Government hails ‘biggest investment in a generation’ in tidal stream power, as it ramps up total renewables funding to £285m in upcoming auction round
The government is to invest £20m a year in tidal stream power projects through its flagship renewable energy auction scheme, in a major vote of confidence in the UK’s fledgling marine energy sector.
Ministers today confirmed that as part of the fourth allocation round of the Contracts for Difference (CfD) scheme, which is due to open next month, £20m a year will be ringfenced for use by tidal stream power projects, in a move that has long been called for by the marine energy sector.
The government described the £20m funding as “the biggest investment in a generation” in tidal power, predicting the move would boost jobs in coastal communities while also helping drive down the cost of a technology that could provide reliable, clean electricity in support of the UK’s climate targets.
The funding comes on top of that already set aside for other forms of renewables in the upcoming allocation round, bringing the total amount in the auction to £285m per year, according to the Department for Business, Energy and Industrial Strategy (BEIS).
Ringfencing funding support for tidal power will give the marine energy sector a chance to develop its technology and lower costs in a similar way to the UK’s offshore wind industry, which has achieved rapid reductions in development and technology costs through the CfD scheme.
Between the first allocation round of the CfD in 2015 and the most recent round in 2019, the price per unit of offshore wind power fell by around 65 per cent, illustrating the effectiveness of the scheme’s design in keeping costs down, BEIS said.
The government had previously said tidal stream projects could compete for contracts through the upcoming CfD auction, but the industry feared that its relative immaturity meant projects would struggle to compete on cost with large scale offshore wind projects and as such had been lobbying for funding to be ringfenced for a dedicated auction that would only be open to tidal stream developers.
The government appears to have now accepted the industry’s argument that tidal energy has the potential to deliver significant future cost reductions and play a key role in the development of a zero emission grid, if the sector is provided with dedicated support. Tidal energy also has the added bonus of offering a near constant, reliable source of low carbon power generation thanks to the clockwork predictability of the tides, unlike more intermittent wind and solar power which rely on the wind and sun respectively.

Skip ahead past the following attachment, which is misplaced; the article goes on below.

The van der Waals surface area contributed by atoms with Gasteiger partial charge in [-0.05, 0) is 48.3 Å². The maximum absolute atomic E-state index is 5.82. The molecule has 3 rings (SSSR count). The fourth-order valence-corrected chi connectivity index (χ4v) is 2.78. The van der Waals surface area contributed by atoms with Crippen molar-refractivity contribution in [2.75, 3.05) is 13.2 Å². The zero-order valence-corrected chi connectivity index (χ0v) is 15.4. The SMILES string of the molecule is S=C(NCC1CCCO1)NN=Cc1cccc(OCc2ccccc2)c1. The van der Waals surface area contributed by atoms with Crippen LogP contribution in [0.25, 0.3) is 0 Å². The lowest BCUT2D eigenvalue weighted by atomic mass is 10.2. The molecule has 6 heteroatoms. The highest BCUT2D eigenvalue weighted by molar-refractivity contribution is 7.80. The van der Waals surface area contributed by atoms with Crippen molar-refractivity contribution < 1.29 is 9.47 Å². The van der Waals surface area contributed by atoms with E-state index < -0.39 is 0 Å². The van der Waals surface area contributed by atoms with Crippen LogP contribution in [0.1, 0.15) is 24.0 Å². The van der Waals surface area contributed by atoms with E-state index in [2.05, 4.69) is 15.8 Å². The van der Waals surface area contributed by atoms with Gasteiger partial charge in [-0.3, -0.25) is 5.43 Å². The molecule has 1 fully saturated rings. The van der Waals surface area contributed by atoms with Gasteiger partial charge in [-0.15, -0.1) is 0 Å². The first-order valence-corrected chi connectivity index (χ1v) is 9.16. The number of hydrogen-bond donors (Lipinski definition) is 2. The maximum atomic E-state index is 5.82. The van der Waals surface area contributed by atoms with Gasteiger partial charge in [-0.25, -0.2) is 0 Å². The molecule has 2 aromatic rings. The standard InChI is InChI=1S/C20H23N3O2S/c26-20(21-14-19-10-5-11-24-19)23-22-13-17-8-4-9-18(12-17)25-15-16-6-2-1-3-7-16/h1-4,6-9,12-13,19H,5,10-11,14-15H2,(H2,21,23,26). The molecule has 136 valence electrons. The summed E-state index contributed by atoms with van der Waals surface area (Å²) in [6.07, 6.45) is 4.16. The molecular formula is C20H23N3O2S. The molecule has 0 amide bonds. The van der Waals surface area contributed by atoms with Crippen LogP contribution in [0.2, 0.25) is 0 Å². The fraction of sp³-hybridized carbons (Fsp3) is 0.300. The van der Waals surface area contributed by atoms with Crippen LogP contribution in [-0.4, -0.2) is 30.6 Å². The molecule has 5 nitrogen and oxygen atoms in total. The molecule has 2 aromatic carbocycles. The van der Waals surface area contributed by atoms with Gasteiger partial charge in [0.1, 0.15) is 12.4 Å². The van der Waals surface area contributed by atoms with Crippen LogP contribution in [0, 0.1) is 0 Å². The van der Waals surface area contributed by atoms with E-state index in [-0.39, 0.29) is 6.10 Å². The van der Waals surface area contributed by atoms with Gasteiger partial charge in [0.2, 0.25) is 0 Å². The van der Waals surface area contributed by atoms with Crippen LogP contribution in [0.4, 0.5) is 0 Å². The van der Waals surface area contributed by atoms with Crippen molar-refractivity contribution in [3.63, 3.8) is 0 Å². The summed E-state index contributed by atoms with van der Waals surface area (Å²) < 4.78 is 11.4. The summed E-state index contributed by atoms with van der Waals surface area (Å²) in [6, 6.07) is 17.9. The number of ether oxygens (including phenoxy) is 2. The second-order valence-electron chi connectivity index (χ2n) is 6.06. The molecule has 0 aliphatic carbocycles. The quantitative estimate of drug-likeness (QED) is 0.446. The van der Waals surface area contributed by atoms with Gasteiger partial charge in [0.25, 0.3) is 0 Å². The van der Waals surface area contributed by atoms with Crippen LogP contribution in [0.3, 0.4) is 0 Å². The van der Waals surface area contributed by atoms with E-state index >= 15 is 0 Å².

As such, the government believes adding tidal energy to the UK’s energy mix can help the grid match clean power supply with demand, while also helping to reduce reliance on fossil fuels and limit “exposure to volatile global gas prices” that are currently plaguing the global economy.
“As an island nation we are perfectly placed to capitalise on clean marine energy, building on our booming offshore wind sector which is now a British industrial success story,” said Business Secretary Kwasi Kwarteng. “We hope to see marine energy follow in the successful footprints of other renewable technologies, where we’ve seen costs fall dramatically in recent years thanks to UK government support. The investment today provides a major push for tidal power to become a key part of the next generation of renewable electricity projects needed to strengthen energy security as we work to reduce our dependency on volatile fossil fuels.”
Full details of the rules governing the upcoming £285m CfD allocation round are set to be announced tomorrow, before the auction opens on 13 December. In total, the government is aiming to support up to 12GW of low carbon electricity capacity from the auction – a level that is higher than the amount of capacity secured through the last three CfD rounds put together.
Clean energy groups have long been calling for dedicated funding for tidal power within the government’s renewables auctions – or a ‘pot within a pot’ – arguing the technology otherwise risks being outcompeted by other, currently cheaper, forms of generation in the auctions.
As a result, marine energy industry figures argued the sector would struggle to secure the investment needed to deliver cost reductions and innovation, and that the additional renewables capacity needed to meet UK climate goals would be in danger of not being delivered.
Dan McGrail, CEO of trade association RenewableUK, therefore welcomed today’s announcement as “a major step forward for the UK’s world-leading tidal energy industry”, which he said would accelerate innovation and cost reductions in the sector.
“Ring-fenced funding for tidal stream doesn’t just unlock private investment and secure green jobs today – it also puts us in pole position to capitalise on exports to the global market in due course,” he said. “That’s why we’ve been calling for this dedicated pot of funding for tidal power. We need a range of renewable technologies to get us to net zero as fast as possible. As an island nation with superb tidal energy resources to harness, it’s clear that tidal stream should have a key role to play in our shift to clean energy.”